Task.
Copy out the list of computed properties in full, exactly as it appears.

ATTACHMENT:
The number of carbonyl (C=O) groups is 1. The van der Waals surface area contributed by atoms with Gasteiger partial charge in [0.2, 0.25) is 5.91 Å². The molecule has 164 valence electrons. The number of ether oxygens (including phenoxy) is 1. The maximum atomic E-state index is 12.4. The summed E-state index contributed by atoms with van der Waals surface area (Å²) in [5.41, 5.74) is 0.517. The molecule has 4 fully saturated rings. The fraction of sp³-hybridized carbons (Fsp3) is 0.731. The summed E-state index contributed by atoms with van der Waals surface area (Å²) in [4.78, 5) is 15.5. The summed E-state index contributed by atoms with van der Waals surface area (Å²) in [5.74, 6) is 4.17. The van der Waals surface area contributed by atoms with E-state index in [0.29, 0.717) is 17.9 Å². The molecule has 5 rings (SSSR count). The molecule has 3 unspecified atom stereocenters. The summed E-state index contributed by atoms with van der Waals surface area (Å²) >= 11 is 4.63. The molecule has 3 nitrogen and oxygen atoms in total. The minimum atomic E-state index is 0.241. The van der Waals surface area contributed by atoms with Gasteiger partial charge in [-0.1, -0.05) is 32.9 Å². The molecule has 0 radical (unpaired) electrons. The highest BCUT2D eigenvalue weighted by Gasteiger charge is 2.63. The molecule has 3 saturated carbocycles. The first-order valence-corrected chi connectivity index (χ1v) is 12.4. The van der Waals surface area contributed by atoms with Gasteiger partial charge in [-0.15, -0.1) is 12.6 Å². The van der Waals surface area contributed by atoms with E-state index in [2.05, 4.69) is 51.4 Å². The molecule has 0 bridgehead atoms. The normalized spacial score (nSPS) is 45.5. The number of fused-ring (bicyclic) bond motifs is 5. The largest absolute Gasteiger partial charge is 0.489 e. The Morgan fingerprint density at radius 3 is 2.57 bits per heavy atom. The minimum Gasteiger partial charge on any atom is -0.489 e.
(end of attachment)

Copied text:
The number of carbonyl (C=O) groups is 1. The van der Waals surface area contributed by atoms with Gasteiger partial charge in [0.2, 0.25) is 5.91 Å². The molecule has 164 valence electrons. The number of ether oxygens (including phenoxy) is 1. The maximum atomic E-state index is 12.4. The summed E-state index contributed by atoms with van der Waals surface area (Å²) in [5.41, 5.74) is 0.517. The molecule has 4 fully saturated rings. The fraction of sp³-hybridized carbons (Fsp3) is 0.731. The summed E-state index contributed by atoms with van der Waals surface area (Å²) in [4.78, 5) is 15.5. The summed E-state index contributed by atoms with van der Waals surface area (Å²) in [5.74, 6) is 4.17. The van der Waals surface area contributed by atoms with E-state index in [0.29, 0.717) is 17.9 Å². The molecule has 5 rings (SSSR count). The molecule has 3 unspecified atom stereocenters. The summed E-state index contributed by atoms with van der Waals surface area (Å²) >= 11 is 4.63. The molecule has 3 nitrogen and oxygen atoms in total. The minimum atomic E-state index is 0.241. The van der Waals surface area contributed by atoms with Gasteiger partial charge in [-0.1, -0.05) is 32.9 Å². The molecule has 0 radical (unpaired) electrons. The highest BCUT2D eigenvalue weighted by Gasteiger charge is 2.63. The molecule has 3 saturated carbocycles. The first-order valence-corrected chi connectivity index (χ1v) is 12.4. The van der Waals surface area contributed by atoms with Gasteiger partial charge in [-0.15, -0.1) is 12.6 Å². The van der Waals surface area contributed by atoms with E-state index in [2.05, 4.69) is 51.4 Å². The molecule has 0 bridgehead atoms. The normalized spacial score (nSPS) is 45.5. The number of fused-ring (bicyclic) bond motifs is 5. The largest absolute Gasteiger partial charge is 0.489 e. The Morgan fingerprint density at radius 3 is 2.57 bits per heavy atom. The minimum Gasteiger partial charge on any atom is -0.489 e.